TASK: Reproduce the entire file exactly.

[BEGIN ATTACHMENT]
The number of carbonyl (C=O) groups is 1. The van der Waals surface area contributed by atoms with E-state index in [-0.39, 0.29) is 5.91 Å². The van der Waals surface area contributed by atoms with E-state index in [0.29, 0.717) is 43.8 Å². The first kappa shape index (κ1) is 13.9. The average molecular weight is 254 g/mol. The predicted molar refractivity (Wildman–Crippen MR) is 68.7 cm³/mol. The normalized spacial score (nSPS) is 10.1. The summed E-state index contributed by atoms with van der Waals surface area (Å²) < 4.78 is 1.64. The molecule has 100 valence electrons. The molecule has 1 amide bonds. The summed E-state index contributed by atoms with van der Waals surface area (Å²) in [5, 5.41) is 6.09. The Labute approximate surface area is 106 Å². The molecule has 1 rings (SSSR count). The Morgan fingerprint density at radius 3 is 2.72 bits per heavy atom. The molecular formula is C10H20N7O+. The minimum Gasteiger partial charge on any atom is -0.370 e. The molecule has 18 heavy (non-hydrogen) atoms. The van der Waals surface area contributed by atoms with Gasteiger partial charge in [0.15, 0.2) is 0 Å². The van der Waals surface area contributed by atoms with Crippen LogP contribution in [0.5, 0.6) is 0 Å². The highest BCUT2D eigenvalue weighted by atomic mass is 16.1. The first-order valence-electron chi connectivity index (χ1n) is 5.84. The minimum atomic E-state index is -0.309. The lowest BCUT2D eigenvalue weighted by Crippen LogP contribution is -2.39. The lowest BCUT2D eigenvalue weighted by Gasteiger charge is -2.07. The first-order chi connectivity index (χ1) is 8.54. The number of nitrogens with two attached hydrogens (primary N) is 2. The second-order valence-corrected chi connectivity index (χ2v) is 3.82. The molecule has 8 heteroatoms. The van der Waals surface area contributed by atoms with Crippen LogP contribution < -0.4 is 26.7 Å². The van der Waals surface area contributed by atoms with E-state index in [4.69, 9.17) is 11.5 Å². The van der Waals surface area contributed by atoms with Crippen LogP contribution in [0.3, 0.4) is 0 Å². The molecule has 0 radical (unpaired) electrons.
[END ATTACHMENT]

The number of carbonyl (C=O) groups is 1. The van der Waals surface area contributed by atoms with E-state index in [-0.39, 0.29) is 5.91 Å². The van der Waals surface area contributed by atoms with E-state index in [0.29, 0.717) is 43.8 Å². The first kappa shape index (κ1) is 13.9. The average molecular weight is 254 g/mol. The predicted molar refractivity (Wildman–Crippen MR) is 68.7 cm³/mol. The normalized spacial score (nSPS) is 10.1. The summed E-state index contributed by atoms with van der Waals surface area (Å²) < 4.78 is 1.64. The molecule has 100 valence electrons. The molecule has 1 amide bonds. The summed E-state index contributed by atoms with van der Waals surface area (Å²) in [5, 5.41) is 6.09. The Labute approximate surface area is 106 Å². The molecule has 1 rings (SSSR count). The Morgan fingerprint density at radius 3 is 2.72 bits per heavy atom. The molecular formula is C10H20N7O+. The minimum Gasteiger partial charge on any atom is -0.370 e. The molecule has 18 heavy (non-hydrogen) atoms. The van der Waals surface area contributed by atoms with Gasteiger partial charge in [0.15, 0.2) is 0 Å². The van der Waals surface area contributed by atoms with Crippen LogP contribution in [0.5, 0.6) is 0 Å². The highest BCUT2D eigenvalue weighted by atomic mass is 16.1. The first-order valence-electron chi connectivity index (χ1n) is 5.84. The minimum atomic E-state index is -0.309. The lowest BCUT2D eigenvalue weighted by Crippen LogP contribution is -2.39. The lowest BCUT2D eigenvalue weighted by Gasteiger charge is -2.07. The first-order chi connectivity index (χ1) is 8.54. The number of nitrogens with two attached hydrogens (primary N) is 2. The second-order valence-corrected chi connectivity index (χ2v) is 3.82. The molecule has 8 heteroatoms. The van der Waals surface area contributed by atoms with Crippen LogP contribution < -0.4 is 26.7 Å². The van der Waals surface area contributed by atoms with E-state index in [4.69, 9.17) is 11.5 Å². The van der Waals surface area contributed by atoms with Crippen LogP contribution in [0.3, 0.4) is 0 Å². The molecule has 0 radical (unpaired) electrons.